By Colton Edson

In June of 2022 I saw that an old construction client of mine was traveling to Warsaw, Poland to remodel an old public building into an aid center for autistic refugees fleeing the war in Ukraine. I jumped on the opportunity and after a brief meeting with him, I proposed the idea to DHC. I asked if they would support me taking some time off to go and do what I could to help, and within hours I had approval and overwhelming support that would spread to a go fund me that many of my coworkers contributed to. A week before I was due to fly to Warsaw for 11 days, the plan completely fell through when the Polish government decided to go with local builders instead of foreign volunteers. With only a week to find somewhere else that could use me, I sourced my social media network, and through a friend of a friend, I got the contact for an organization named Poland Welcomes.

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Located only a few miles from the border of Ukraine near the main crossing point for fleeing refugees, Poland Welcomes operates 4 shelters with a capacity for around 1,100 women and children. Days later I was flying alone into the Warsaw airport and picking up my rental car to drive 4 hours south to the border. I arrived and met up with another volunteer, an Irish man named John who had put his life on pause and spent the last 6 months living at or near the shelters, volunteering and eventually getting put on as staff through funding form the United Nations. The shelter I spent most of my time at was an old school dormitory that had sat vacant for the previous decade. The building was in very rough shape, and we helped by cleaning rooms and building bunk beds, fitting as many as 24 people into a room. We fixed plumbing issues and installed new sinks so that each of the four floors had a functioning kitchen with running water. We installed new screens that were purchased with donations in all the windows in the main mess hall where everyone ate three times a day and had previously been overrun with flies. I spent one day building a fence between two wings of the building which doubled the contained, safe places that the kids would have to play outside. Security had to be very tight at these shelters as human trafficking was skyrocketing around the border, particularly for young women and children. As soon as I felt like I was hitting my groove and building relationships with the people staying in and operating these shelters, it was time to come home. After a heartbreaking goodbye and somber drive back to Warsaw I knew I had to try and come back if I ever could.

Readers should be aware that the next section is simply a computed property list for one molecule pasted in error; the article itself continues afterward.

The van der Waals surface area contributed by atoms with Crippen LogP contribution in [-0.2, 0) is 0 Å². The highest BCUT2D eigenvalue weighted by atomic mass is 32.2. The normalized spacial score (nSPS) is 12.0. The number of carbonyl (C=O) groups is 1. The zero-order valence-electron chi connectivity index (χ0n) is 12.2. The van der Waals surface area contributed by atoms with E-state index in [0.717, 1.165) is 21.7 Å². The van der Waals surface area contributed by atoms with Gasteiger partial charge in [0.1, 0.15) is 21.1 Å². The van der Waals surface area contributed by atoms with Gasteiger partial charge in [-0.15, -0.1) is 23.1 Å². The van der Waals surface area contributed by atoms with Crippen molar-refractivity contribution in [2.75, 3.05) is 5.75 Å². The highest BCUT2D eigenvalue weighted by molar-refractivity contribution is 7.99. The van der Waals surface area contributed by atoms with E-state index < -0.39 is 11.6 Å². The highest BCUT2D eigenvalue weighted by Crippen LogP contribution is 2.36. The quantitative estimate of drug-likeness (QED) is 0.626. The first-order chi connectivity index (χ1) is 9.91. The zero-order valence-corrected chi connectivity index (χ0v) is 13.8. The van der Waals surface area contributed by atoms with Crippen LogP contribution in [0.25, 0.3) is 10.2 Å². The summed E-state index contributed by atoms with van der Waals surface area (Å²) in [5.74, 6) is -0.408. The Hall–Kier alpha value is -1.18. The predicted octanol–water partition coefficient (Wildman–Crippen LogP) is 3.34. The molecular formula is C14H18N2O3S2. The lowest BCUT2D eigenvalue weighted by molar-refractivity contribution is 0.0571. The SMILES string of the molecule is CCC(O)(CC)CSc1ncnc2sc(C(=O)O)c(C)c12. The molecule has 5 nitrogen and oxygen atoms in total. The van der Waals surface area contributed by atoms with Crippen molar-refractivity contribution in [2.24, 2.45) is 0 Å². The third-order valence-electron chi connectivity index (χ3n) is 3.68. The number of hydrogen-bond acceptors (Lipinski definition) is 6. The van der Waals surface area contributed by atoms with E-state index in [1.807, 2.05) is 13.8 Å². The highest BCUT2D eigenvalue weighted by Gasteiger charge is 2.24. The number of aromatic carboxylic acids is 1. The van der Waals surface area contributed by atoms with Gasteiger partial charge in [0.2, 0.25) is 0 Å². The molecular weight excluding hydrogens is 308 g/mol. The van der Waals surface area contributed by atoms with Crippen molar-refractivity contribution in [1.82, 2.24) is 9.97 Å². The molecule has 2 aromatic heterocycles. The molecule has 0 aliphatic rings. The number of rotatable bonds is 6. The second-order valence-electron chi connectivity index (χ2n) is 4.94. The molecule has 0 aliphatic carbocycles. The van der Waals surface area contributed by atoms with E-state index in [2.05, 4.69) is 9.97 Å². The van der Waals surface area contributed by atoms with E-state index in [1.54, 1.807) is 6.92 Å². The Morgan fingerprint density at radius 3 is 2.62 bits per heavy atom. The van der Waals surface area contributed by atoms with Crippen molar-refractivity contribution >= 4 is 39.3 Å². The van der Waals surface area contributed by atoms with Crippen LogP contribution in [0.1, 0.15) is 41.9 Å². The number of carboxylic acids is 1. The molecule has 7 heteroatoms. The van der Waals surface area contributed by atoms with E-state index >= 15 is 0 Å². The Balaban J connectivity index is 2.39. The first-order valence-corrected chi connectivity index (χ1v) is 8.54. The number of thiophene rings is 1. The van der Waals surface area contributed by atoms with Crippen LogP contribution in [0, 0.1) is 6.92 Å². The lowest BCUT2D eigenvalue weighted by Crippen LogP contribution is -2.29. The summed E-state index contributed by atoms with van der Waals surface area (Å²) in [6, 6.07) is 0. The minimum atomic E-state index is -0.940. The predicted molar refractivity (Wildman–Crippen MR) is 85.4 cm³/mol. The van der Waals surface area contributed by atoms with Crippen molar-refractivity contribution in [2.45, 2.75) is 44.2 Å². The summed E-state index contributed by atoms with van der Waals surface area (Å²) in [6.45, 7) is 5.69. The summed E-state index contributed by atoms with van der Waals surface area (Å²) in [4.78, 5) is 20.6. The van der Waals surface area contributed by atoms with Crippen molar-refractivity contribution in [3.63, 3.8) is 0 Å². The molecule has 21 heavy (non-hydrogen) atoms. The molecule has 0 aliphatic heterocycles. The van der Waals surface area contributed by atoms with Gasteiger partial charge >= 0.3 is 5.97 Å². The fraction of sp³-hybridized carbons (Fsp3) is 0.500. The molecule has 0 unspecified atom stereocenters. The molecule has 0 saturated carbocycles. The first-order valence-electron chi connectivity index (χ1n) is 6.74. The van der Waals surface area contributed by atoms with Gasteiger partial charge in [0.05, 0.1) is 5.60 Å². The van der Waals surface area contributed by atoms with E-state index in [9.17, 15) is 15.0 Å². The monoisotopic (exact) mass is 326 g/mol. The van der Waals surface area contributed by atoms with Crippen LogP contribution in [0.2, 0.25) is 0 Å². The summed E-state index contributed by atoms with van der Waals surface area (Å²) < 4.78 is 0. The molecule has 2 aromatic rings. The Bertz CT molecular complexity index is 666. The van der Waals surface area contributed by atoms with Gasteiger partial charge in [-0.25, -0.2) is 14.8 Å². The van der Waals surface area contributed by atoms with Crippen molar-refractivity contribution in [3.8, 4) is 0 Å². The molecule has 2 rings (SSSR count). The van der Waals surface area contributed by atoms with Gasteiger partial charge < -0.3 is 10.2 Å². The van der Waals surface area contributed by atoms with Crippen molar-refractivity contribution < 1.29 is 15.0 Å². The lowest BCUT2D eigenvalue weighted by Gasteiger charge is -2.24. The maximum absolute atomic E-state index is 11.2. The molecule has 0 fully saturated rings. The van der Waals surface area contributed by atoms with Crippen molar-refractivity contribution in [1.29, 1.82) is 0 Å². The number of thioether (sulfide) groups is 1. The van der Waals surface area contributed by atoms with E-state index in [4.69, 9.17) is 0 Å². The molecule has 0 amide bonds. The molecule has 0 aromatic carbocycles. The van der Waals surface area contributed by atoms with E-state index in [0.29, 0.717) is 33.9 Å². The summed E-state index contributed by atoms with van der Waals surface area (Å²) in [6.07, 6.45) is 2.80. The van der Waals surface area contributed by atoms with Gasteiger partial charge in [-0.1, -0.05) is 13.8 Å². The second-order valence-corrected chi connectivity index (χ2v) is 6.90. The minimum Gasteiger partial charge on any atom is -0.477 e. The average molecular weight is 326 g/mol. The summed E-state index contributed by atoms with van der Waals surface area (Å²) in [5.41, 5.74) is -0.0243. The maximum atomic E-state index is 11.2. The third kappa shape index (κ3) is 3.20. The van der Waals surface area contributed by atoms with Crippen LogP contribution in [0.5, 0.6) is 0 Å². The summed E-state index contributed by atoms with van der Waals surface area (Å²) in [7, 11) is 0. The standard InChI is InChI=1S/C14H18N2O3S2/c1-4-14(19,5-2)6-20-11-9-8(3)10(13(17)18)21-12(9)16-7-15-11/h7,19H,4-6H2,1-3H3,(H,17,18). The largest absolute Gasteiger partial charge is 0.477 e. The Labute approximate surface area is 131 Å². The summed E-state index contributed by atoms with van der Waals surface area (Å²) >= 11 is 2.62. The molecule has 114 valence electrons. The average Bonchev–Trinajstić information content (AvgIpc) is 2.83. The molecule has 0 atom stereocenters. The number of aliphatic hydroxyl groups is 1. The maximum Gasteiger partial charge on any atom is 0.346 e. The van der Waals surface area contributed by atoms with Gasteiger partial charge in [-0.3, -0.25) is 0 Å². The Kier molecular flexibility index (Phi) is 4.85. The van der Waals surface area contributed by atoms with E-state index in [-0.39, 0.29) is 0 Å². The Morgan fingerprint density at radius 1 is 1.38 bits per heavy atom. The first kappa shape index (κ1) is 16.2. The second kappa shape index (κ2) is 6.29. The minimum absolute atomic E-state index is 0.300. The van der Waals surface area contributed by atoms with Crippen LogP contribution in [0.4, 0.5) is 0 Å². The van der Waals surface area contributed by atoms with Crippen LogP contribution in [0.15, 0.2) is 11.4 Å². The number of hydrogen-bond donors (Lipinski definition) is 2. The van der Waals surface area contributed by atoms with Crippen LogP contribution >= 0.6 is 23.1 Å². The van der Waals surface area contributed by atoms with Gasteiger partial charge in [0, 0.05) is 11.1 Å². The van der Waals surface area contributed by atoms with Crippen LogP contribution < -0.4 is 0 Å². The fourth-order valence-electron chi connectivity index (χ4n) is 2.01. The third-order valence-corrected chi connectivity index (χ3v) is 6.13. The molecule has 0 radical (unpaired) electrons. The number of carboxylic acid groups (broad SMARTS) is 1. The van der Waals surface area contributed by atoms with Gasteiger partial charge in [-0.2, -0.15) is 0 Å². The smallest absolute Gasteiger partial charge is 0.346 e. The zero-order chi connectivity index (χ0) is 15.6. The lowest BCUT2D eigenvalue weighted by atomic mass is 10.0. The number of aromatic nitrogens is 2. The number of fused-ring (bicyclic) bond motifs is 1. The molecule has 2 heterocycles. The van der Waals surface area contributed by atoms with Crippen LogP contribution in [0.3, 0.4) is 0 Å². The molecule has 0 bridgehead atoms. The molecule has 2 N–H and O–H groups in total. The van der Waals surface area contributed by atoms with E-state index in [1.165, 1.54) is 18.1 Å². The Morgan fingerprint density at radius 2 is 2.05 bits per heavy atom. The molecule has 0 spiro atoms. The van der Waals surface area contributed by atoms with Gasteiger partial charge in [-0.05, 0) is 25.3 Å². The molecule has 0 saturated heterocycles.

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After about 2 months back home I pitched a return trip to my work and was encouraged yet again to go do what I could to help those in need. With a clearer idea of what I was returning to, I invited a friend to join me and together we spent 15 days in late November working at Poland Welcomes’ two largest shelters. In contrast to the late evenings and high temps of late July, we were greeted on our second day with the first snow of the season as the high temps topped out at about 32 degrees every day. The largest shelter, the one I had worked almost exclusively at on my first trip, had no heat. So, while contractors installed several dozen radiators, we were working at their second shelter which had heat but was in the middle of renovations to accommodate a full capacity of refugees through the winter. We met back up with John who was almost 9 months into his effort with the organization at this point. Together, we spent our first week there repairing cracked walls and ceilings, painting rooms and hallways and building more bunk beds. Our goal was to assist in completing the renovations as quickly as possible so incoming refugees from the recently liberated Kherson region could move directly into a heated and prepared shelter and not have to be relocated elsewhere. Our second week was spent at the larger shelter tackling the worst rooms of the building that had been avoided and made them into bunk rooms. We spent the whole week clearing the rooms, removing old pipes and electrical equipment from the walls, patching, and repairing cracks and plaster, painting and building more bunks before calling them complete. Two weeks again flew by, and we said our goodbyes, not knowing what the fate of any of these women and children would be but knowing we did all that we could with the time we had. None of this would have been possible without the overwhelming support of family, friends, and especially my work, DHC.